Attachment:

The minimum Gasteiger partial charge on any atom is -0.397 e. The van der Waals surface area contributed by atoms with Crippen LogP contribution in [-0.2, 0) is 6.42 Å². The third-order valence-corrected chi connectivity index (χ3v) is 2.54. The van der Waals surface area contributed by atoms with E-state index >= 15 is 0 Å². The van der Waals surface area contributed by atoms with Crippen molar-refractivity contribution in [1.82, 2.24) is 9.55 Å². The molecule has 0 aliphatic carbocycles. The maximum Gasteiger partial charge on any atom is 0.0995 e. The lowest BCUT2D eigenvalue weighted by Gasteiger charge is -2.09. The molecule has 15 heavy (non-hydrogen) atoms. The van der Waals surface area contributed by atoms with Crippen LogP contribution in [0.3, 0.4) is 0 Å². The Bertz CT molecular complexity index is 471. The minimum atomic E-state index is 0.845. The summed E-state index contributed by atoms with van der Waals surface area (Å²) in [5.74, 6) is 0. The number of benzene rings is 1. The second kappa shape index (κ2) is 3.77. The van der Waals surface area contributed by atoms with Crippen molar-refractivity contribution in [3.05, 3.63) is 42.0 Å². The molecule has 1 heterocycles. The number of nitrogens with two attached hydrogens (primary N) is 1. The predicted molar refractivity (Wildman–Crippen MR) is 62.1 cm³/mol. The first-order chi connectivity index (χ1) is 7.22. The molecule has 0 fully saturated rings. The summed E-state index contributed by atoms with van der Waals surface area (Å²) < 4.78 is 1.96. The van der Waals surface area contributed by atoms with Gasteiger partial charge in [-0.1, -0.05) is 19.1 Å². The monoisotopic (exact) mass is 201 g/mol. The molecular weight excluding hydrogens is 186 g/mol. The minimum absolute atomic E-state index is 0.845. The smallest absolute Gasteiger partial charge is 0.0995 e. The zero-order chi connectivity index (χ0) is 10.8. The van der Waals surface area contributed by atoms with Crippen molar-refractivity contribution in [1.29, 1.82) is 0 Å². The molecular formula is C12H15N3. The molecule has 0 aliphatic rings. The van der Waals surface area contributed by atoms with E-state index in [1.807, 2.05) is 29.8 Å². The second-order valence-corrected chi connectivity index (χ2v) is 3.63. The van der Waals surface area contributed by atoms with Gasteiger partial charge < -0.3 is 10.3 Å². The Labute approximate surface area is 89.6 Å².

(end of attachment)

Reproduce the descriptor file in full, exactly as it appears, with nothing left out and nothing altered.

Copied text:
The minimum Gasteiger partial charge on any atom is -0.397 e. The van der Waals surface area contributed by atoms with Crippen LogP contribution in [-0.2, 0) is 6.42 Å². The third-order valence-corrected chi connectivity index (χ3v) is 2.54. The van der Waals surface area contributed by atoms with E-state index >= 15 is 0 Å². The van der Waals surface area contributed by atoms with Crippen molar-refractivity contribution in [1.82, 2.24) is 9.55 Å². The molecule has 0 aliphatic carbocycles. The maximum Gasteiger partial charge on any atom is 0.0995 e. The lowest BCUT2D eigenvalue weighted by Gasteiger charge is -2.09. The molecule has 15 heavy (non-hydrogen) atoms. The van der Waals surface area contributed by atoms with Crippen LogP contribution in [0.3, 0.4) is 0 Å². The Bertz CT molecular complexity index is 471. The minimum atomic E-state index is 0.845. The summed E-state index contributed by atoms with van der Waals surface area (Å²) in [5.74, 6) is 0. The number of benzene rings is 1. The second kappa shape index (κ2) is 3.77. The van der Waals surface area contributed by atoms with Crippen molar-refractivity contribution in [3.05, 3.63) is 42.0 Å². The molecule has 1 heterocycles. The number of nitrogens with two attached hydrogens (primary N) is 1. The predicted molar refractivity (Wildman–Crippen MR) is 62.1 cm³/mol. The first-order chi connectivity index (χ1) is 7.22. The molecule has 0 fully saturated rings. The summed E-state index contributed by atoms with van der Waals surface area (Å²) < 4.78 is 1.96. The van der Waals surface area contributed by atoms with Gasteiger partial charge in [-0.1, -0.05) is 19.1 Å². The monoisotopic (exact) mass is 201 g/mol. The molecular weight excluding hydrogens is 186 g/mol. The minimum absolute atomic E-state index is 0.845. The smallest absolute Gasteiger partial charge is 0.0995 e. The zero-order chi connectivity index (χ0) is 10.8. The van der Waals surface area contributed by atoms with Crippen molar-refractivity contribution in [1.29, 1.82) is 0 Å². The molecular formula is C12H15N3. The molecule has 0 aliphatic rings. The van der Waals surface area contributed by atoms with E-state index in [1.807, 2.05) is 29.8 Å². The second-order valence-corrected chi connectivity index (χ2v) is 3.63. The van der Waals surface area contributed by atoms with Gasteiger partial charge < -0.3 is 10.3 Å². The Labute approximate surface area is 89.6 Å².